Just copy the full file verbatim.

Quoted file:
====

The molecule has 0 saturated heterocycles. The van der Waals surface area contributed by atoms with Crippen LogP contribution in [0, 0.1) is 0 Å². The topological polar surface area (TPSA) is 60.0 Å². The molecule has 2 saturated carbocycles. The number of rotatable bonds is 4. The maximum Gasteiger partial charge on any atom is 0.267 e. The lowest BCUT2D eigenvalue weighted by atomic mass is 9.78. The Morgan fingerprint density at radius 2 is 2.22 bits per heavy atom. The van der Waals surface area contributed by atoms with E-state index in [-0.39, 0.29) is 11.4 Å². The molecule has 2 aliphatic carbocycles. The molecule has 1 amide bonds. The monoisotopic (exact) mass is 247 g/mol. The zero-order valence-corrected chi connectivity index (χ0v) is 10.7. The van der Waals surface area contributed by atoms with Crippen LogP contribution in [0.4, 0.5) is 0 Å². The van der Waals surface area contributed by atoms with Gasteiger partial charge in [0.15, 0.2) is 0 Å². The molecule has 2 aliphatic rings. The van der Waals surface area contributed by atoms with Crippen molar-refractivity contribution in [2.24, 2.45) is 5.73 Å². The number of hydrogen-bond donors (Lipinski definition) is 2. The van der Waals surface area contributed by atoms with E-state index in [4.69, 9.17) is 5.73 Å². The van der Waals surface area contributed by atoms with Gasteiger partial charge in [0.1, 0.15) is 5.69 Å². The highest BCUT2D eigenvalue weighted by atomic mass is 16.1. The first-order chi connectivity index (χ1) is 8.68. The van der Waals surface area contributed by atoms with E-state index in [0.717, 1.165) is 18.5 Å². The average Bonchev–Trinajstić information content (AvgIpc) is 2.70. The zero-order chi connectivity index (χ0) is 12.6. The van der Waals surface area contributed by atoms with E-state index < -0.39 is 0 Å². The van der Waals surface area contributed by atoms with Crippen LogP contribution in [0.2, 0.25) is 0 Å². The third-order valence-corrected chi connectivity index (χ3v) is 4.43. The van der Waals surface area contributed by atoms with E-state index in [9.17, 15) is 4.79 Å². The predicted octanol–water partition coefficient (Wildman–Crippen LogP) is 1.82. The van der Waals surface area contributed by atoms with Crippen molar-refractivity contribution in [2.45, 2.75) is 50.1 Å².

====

The molecule has 0 saturated heterocycles. The van der Waals surface area contributed by atoms with Crippen LogP contribution in [0, 0.1) is 0 Å². The topological polar surface area (TPSA) is 60.0 Å². The molecule has 2 saturated carbocycles. The number of rotatable bonds is 4. The maximum Gasteiger partial charge on any atom is 0.267 e. The lowest BCUT2D eigenvalue weighted by atomic mass is 9.78. The Morgan fingerprint density at radius 2 is 2.22 bits per heavy atom. The van der Waals surface area contributed by atoms with E-state index in [-0.39, 0.29) is 11.4 Å². The molecule has 2 aliphatic carbocycles. The molecule has 1 amide bonds. The monoisotopic (exact) mass is 247 g/mol. The zero-order valence-corrected chi connectivity index (χ0v) is 10.7. The van der Waals surface area contributed by atoms with Crippen LogP contribution in [0.4, 0.5) is 0 Å². The van der Waals surface area contributed by atoms with Gasteiger partial charge in [0.15, 0.2) is 0 Å². The molecule has 2 aliphatic rings. The van der Waals surface area contributed by atoms with Crippen molar-refractivity contribution in [2.24, 2.45) is 5.73 Å². The number of hydrogen-bond donors (Lipinski definition) is 2. The van der Waals surface area contributed by atoms with E-state index in [4.69, 9.17) is 5.73 Å². The van der Waals surface area contributed by atoms with Gasteiger partial charge in [0.1, 0.15) is 5.69 Å². The highest BCUT2D eigenvalue weighted by atomic mass is 16.1. The first-order chi connectivity index (χ1) is 8.68. The van der Waals surface area contributed by atoms with E-state index in [0.717, 1.165) is 18.5 Å². The average Bonchev–Trinajstić information content (AvgIpc) is 2.70. The zero-order chi connectivity index (χ0) is 12.6. The van der Waals surface area contributed by atoms with E-state index < -0.39 is 0 Å². The van der Waals surface area contributed by atoms with Crippen LogP contribution in [0.2, 0.25) is 0 Å². The third-order valence-corrected chi connectivity index (χ3v) is 4.43. The van der Waals surface area contributed by atoms with E-state index in [9.17, 15) is 4.79 Å². The predicted octanol–water partition coefficient (Wildman–Crippen LogP) is 1.82. The van der Waals surface area contributed by atoms with Crippen molar-refractivity contribution in [2.45, 2.75) is 50.1 Å².